Sunday, December 15, 2013

Let go, wind, and the pain (and joy) of deadlines

I heard it said last night that in woodworking, when you think you’re 90 per cent done, you have 90 per cent of the work still left to do.  That proved to be true the past couple of weeks.
Myself and other students have been putting in crazy hours to try and finish up all the details by the holidays (which started yesterday).
I knew I had a lot of work to do, so I decided my goal was to have the doors hung on my cabinet, the back panel glued in, the drawers fit and all the necessary repairs and clean up completed to the outside.
That would leave just door handles and drawer pulls, and making racks to hold the pipes, which will be on display in the cabinet. But I was okay with leaving those tasks until after the holidays. The real deadline is Feb 1, when our pieces will be on display in the mid-winter exhibition, so there will be some time to finish up in January.
Fitting a couple of drawers so they open smoothly and stop where they’re supposed to, hanging doors so they swing open evenly and close with a gentle click – these are things that sound simple. But they aren’t, of course.
Drawers, built to be slightly larger than their pocket, needed to be planed down and formed into a subtle wedge-shape, so they come to a smooth stop just before falling out – something we call ‘let go.' That took about three solid days.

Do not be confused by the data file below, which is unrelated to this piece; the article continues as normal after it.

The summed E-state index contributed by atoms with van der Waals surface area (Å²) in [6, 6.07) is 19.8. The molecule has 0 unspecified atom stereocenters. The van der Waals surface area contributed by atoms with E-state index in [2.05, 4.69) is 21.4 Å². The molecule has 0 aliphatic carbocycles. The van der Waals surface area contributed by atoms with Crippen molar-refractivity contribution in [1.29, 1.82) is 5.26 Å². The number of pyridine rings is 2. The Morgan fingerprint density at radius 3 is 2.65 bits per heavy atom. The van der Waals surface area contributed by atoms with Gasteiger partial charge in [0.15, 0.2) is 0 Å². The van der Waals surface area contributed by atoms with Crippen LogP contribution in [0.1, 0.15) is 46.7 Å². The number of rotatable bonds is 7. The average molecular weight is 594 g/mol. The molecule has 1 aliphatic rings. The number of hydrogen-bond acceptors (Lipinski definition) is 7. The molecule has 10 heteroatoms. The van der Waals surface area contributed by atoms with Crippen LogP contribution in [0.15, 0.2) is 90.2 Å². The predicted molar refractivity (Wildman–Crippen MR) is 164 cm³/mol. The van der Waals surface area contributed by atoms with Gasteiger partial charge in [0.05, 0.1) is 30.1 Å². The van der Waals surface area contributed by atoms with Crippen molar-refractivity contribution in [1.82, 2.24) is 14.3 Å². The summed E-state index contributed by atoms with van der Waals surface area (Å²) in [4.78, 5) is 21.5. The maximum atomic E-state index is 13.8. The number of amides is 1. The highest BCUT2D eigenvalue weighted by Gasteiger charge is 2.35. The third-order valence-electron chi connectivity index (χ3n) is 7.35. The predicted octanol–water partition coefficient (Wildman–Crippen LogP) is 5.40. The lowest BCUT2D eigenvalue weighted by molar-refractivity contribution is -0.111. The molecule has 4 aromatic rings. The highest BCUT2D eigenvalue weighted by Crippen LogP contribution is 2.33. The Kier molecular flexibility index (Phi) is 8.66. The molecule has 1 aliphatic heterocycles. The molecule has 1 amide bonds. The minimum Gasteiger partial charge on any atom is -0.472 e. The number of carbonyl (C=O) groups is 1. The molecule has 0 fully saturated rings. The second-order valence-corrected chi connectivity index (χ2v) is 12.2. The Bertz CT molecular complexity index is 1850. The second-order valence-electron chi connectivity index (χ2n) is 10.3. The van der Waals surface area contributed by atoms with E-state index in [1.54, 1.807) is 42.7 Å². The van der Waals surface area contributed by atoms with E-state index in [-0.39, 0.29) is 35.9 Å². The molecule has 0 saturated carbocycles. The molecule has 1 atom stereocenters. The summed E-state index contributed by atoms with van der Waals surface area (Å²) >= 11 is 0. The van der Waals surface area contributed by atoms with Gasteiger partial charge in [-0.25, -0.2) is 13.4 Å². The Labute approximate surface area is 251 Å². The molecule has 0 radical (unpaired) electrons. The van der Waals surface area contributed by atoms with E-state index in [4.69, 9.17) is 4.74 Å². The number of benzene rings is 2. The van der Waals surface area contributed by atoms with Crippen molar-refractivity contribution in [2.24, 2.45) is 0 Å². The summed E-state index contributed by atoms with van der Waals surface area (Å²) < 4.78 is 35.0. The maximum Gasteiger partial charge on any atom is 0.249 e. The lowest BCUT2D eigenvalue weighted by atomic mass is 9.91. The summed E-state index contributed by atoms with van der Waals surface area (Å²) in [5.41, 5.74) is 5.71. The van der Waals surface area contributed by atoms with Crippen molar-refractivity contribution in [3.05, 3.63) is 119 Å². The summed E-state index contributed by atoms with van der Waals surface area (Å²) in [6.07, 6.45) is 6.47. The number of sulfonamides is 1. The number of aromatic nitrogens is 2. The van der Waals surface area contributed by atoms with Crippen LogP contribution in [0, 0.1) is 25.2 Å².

The doors, also slightly too large (they were the first part of the cabinet I made, months ago) needed to be cut down until they fit into the cabinet, then hinge mortises needed to be cut, and the hinges positioned delicately and carefully until the doors work just right.
And in that process, I discovered one of the doors had ‘wind’ -- essentially, it had twisted slightly at some point and no longer made a perfect fit with its mate. So that had to be fixed.
But finally, after working until almost midnight Friday, and scrambling Saturday morning to finish up some final details, I was able to check off the doors, drawers, back panel, and even had time to fix some dings and scratches in the finish of the cabinet.
Yes there are parts that are still incomplete, but the vast majority is done and I met my goals and can go home for the holidays at peace with my project – which for the first time, actually looks like a real thing.
It also looks beautiful – something I tend to forget in the long days and weeks and months of toiling over one piece that eventually begins to feel like a collection of mistakes and fixes. But last night, with the cabinet sitting on my bench during our woodshop Christmas party, I couldn’t help but be reminded that it is a beautiful thing, made from precious wood, that has sentimental value and will stay with me hopefully for the rest of my life.

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